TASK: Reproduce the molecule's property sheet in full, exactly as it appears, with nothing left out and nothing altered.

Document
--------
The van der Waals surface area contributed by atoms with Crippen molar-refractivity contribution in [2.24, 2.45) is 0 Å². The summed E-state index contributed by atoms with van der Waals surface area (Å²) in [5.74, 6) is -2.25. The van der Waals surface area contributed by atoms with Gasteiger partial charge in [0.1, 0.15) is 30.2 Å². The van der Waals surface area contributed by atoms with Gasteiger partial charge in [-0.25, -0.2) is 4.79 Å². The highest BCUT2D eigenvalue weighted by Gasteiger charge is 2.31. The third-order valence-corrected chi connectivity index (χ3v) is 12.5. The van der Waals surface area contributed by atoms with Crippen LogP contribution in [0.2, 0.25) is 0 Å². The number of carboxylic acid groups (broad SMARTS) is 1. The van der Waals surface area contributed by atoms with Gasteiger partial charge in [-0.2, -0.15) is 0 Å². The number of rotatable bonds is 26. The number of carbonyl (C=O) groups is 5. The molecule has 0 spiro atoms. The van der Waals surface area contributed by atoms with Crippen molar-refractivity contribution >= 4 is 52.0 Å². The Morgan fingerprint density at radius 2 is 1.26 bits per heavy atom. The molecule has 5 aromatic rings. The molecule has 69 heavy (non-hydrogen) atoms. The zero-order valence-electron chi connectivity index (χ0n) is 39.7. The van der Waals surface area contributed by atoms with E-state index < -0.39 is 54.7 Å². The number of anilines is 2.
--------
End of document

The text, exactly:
The van der Waals surface area contributed by atoms with Crippen molar-refractivity contribution in [2.24, 2.45) is 0 Å². The summed E-state index contributed by atoms with van der Waals surface area (Å²) in [5.74, 6) is -2.25. The van der Waals surface area contributed by atoms with Gasteiger partial charge in [0.1, 0.15) is 30.2 Å². The van der Waals surface area contributed by atoms with Gasteiger partial charge in [-0.25, -0.2) is 4.79 Å². The highest BCUT2D eigenvalue weighted by Gasteiger charge is 2.31. The third-order valence-corrected chi connectivity index (χ3v) is 12.5. The van der Waals surface area contributed by atoms with Crippen LogP contribution in [0.2, 0.25) is 0 Å². The number of carboxylic acid groups (broad SMARTS) is 1. The van der Waals surface area contributed by atoms with Gasteiger partial charge in [-0.2, -0.15) is 0 Å². The number of rotatable bonds is 26. The number of carbonyl (C=O) groups is 5. The molecule has 0 spiro atoms. The van der Waals surface area contributed by atoms with Crippen molar-refractivity contribution >= 4 is 52.0 Å². The Morgan fingerprint density at radius 2 is 1.26 bits per heavy atom. The molecule has 5 aromatic rings. The molecule has 69 heavy (non-hydrogen) atoms. The zero-order valence-electron chi connectivity index (χ0n) is 39.7. The van der Waals surface area contributed by atoms with E-state index < -0.39 is 54.7 Å². The number of anilines is 2.